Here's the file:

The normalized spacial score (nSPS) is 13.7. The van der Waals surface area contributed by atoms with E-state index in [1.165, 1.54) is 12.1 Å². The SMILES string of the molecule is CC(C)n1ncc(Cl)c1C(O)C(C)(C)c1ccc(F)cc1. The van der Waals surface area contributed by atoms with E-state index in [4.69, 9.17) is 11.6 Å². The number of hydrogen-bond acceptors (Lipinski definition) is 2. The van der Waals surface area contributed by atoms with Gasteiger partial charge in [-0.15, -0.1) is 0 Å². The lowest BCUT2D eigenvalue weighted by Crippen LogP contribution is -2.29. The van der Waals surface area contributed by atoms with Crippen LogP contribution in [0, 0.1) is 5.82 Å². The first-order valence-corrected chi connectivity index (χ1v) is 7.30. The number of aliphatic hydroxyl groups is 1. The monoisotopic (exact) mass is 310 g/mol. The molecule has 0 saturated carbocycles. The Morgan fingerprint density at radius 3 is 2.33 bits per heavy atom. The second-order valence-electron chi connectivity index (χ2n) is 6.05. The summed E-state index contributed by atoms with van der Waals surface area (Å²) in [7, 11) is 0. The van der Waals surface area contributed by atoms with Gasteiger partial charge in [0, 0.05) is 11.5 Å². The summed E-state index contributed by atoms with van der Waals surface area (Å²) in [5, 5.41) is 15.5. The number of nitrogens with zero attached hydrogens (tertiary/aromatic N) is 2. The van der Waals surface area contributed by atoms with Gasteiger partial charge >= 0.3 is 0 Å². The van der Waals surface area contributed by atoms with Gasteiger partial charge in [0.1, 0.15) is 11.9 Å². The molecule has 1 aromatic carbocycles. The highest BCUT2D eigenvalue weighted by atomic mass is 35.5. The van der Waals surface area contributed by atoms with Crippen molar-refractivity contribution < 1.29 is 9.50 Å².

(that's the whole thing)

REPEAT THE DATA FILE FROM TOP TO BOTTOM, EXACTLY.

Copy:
The normalized spacial score (nSPS) is 13.7. The van der Waals surface area contributed by atoms with E-state index in [1.165, 1.54) is 12.1 Å². The SMILES string of the molecule is CC(C)n1ncc(Cl)c1C(O)C(C)(C)c1ccc(F)cc1. The van der Waals surface area contributed by atoms with E-state index in [4.69, 9.17) is 11.6 Å². The number of hydrogen-bond acceptors (Lipinski definition) is 2. The van der Waals surface area contributed by atoms with Gasteiger partial charge in [-0.15, -0.1) is 0 Å². The lowest BCUT2D eigenvalue weighted by Crippen LogP contribution is -2.29. The van der Waals surface area contributed by atoms with Crippen LogP contribution in [0, 0.1) is 5.82 Å². The first-order valence-corrected chi connectivity index (χ1v) is 7.30. The number of aliphatic hydroxyl groups is 1. The monoisotopic (exact) mass is 310 g/mol. The molecule has 0 saturated carbocycles. The Morgan fingerprint density at radius 3 is 2.33 bits per heavy atom. The second-order valence-electron chi connectivity index (χ2n) is 6.05. The summed E-state index contributed by atoms with van der Waals surface area (Å²) in [7, 11) is 0. The van der Waals surface area contributed by atoms with Gasteiger partial charge in [0, 0.05) is 11.5 Å². The summed E-state index contributed by atoms with van der Waals surface area (Å²) in [5, 5.41) is 15.5. The number of nitrogens with zero attached hydrogens (tertiary/aromatic N) is 2. The van der Waals surface area contributed by atoms with Gasteiger partial charge >= 0.3 is 0 Å². The van der Waals surface area contributed by atoms with Gasteiger partial charge in [0.1, 0.15) is 11.9 Å². The molecule has 1 aromatic carbocycles. The highest BCUT2D eigenvalue weighted by atomic mass is 35.5. The van der Waals surface area contributed by atoms with Crippen molar-refractivity contribution < 1.29 is 9.50 Å².